Reading an advance copy of this book was a privilege. Remember when people only associated with others of their own race, attending school and socializing only with their own “kind”? Mixed relationships were rare. Well, until the law and society mandated that disabled people be permitted access to the outside world, including obtaining an appropriate public education with non-disabled students, they were hidden away, rarely had peers who weren't similarly disabled or had romantic relationships wit Reading an advance copy of this book was a privilege. Remember when people only associated with others of their own race, attending school and socializing only with their own “kind”? Mixed relationships were rare. Well, until the law and society mandated that disabled people be permitted access to the outside world, including obtaining an appropriate public education with non-disabled students, they were hidden away, rarely had peers who weren't similarly disabled or had romantic relationships with those without disabling conditions. Ben Mattlin is a financial writer who has spinal muscular atrophy, a condition requiring he use a wheelchair and other adaptive technology, and also requires extra assistance from others. His family acknowledged his special needs while insisting that he live in the mainstream, not the shadows, as chronicled in his book Miracle Boy Grows Up: How the Disability Rights Revolution Saved My Sanity. He attended a “regular” school, beginning in the 1960's, and did marry someone without a disability, with whom he has two children. Partially in response to the curious and inappropriate inquiries of others as to their romantic and sexual life, he has compiled the narratives of several such “interabled couples” [Mattlin's term], starting with himself and his wife. The reader has the opportunity to learn about a variety of such relationships, as Mattlin's skill at exposition isn't limited to his writings on financial matters. Because he's writing as a participant as well as an observer, Mattlin never falls into the trap of seeing a non-disabled person as a "saint", or a disabled person as an "inspiration". Everyone is just living their lives as best they can. He injects just the right amount of humor throughout, and the reader will almost believe s/he's met the subjects and that the writer is a friend, too. This is a book which any interabled couple considering a life together could purchase for both worried families. Too bad it isn't coming out until after Christmas.

  7. 5 out of 5

    Leslie Jonsson

    Compilation of stories about able bodied people who love disabled people. Love comes in all forms and ways.

  8. 4 out of 5

    Tina

    In his new book Ben Mattlin addresses inter-abled relationships in all their complexity and normalcy, fighting the idea that interabled couples are either tragic or noble. The book consists of fourteen interviews with inter-abled couples, including himself and his wife Mary Lois, which should create quite an objective picture of the "perils and pleasures" of interabled relationships. The text is however crowded with Mattlin’s presence, him thinking, realizing, mentioning, pointing out, suggestin In his new book Ben Mattlin addresses inter-abled relationships in all their complexity and normalcy, fighting the idea that interabled couples are either tragic or noble. The book consists of fourteen interviews with inter-abled couples, including himself and his wife Mary Lois, which should create quite an objective picture of the "perils and pleasures" of interabled relationships. The text is however crowded with Mattlin’s presence, him thinking, realizing, mentioning, pointing out, suggesting, … in such a scale that you could hardly call the discussed cases interviews. There is also very little space left for the reader to form their own opinion. Which, in my opinion, is a missed opportunity.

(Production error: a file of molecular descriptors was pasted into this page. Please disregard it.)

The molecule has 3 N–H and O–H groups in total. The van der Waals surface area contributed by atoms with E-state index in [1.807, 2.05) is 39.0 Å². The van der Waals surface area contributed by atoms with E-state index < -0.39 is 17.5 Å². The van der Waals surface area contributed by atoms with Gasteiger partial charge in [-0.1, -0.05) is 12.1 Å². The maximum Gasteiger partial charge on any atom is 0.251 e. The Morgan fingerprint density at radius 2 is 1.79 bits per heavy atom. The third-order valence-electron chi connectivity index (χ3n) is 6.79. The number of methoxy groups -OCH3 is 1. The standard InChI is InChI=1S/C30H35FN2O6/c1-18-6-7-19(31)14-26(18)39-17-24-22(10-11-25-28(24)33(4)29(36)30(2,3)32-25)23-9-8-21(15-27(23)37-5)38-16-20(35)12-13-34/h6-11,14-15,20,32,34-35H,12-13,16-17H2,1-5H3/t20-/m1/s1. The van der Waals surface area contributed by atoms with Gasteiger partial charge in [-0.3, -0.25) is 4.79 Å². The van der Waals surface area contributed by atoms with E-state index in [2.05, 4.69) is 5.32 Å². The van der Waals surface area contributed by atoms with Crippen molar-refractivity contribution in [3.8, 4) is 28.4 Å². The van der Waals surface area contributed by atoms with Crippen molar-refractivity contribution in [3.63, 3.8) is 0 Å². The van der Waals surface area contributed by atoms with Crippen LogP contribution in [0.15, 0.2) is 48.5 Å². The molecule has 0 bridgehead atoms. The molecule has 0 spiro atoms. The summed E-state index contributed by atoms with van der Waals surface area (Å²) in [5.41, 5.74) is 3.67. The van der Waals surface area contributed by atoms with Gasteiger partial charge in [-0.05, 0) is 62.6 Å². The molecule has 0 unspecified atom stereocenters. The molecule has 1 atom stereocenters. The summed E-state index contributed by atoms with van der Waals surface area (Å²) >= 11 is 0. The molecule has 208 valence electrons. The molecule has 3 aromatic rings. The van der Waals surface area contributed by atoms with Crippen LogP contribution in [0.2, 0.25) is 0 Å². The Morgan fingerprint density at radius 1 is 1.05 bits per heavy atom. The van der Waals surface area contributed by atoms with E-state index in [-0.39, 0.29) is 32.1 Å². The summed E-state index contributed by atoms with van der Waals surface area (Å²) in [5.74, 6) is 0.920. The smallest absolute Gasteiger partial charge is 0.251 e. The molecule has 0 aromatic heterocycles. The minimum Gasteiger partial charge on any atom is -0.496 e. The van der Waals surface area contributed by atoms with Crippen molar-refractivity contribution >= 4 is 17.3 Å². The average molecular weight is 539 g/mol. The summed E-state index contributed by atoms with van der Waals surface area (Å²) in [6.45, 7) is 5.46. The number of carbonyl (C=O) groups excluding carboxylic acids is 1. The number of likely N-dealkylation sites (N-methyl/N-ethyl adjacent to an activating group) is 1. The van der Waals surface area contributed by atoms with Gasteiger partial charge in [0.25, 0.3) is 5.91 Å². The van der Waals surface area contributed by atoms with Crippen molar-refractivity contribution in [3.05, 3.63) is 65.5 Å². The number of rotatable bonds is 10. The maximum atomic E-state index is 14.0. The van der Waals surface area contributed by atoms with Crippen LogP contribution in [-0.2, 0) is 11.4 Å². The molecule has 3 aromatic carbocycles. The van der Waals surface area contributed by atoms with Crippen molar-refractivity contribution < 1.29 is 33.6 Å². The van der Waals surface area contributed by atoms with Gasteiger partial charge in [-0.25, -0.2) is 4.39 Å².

9. 5 out of 5

    Stephanie

    I received a copy from Beacon Press in a giveaway. Time to leave my honest review! Wow, I just put the book down. I loved it! I myself am in a hearing-deaf relationship (I'm the hearing half), which is what drew me to this book about inter-abled romance. To be honest, I did not know much about SMA before picking up this book, and I have to say, the author does a marvelous job describing it in scientific detail as well as his experience. Each chapter consisted of stories/interview of disabled peop I received a copy from Beacon Press in a giveaway. Time to leave my honest review! Wow, I just put the book down. I loved it! I myself am in a hearing-deaf relationship (I'm the hearing half), which is what drew me to this book about inter-abled romance. To be honest, I did not know much about SMA before picking up this book, and I have to say, the author does a marvelous job describing it in scientific detail as well as his experience. Each chapter consisted of stories/interview of disabled people (if they were single) or inter-abled couples (one disabled, other able-bodied). Ben also related his own life experiences as a disabled man, being married to a non-disabled woman. I learned a lot!

  10. 4 out of 5

    CoffeeTimeRomance andMore

    I love to expand my horizons by reading books from different genres. I must say this is the first book I went into reading for understanding and instead found a new point of interview through the lives of fascinating people. Mr. Mattlin tackles a subject some would find difficult but asks the questions which provide the biggest impact on the readers. I love how the romance of interabled couples is discussed and the emphasis on how both parties in the relationship choose to stay and no one consid I love to expand my horizons by reading books from different genres. I must say this is the first book I went into reading for understanding and instead found a new point of interview through the lives of fascinating people. Mr. Mattlin tackles a subject some would find difficult but asks the questions which provide the biggest impact on the readers. I love how the romance of interabled couples is discussed and the emphasis on how both parties in the relationship choose to stay and no one considers themselves heroes. If you are a romantic at heart then read about Ben and ML, Felicia and Juan, War Veteran Jared and wife Alisha, and the many other couples who have their own story to tell. I highly recommend the writing of Mr. Mattlin not only because it explores true romance and love, but also because the voices of the individuals can teach the world to stop looking at people and pitying them because they are different. Delane Reviewer for Coffee Time Romance & More Delane Reviewer for Coffee Time Romance & More Full Review @ Coffee Time Romance & More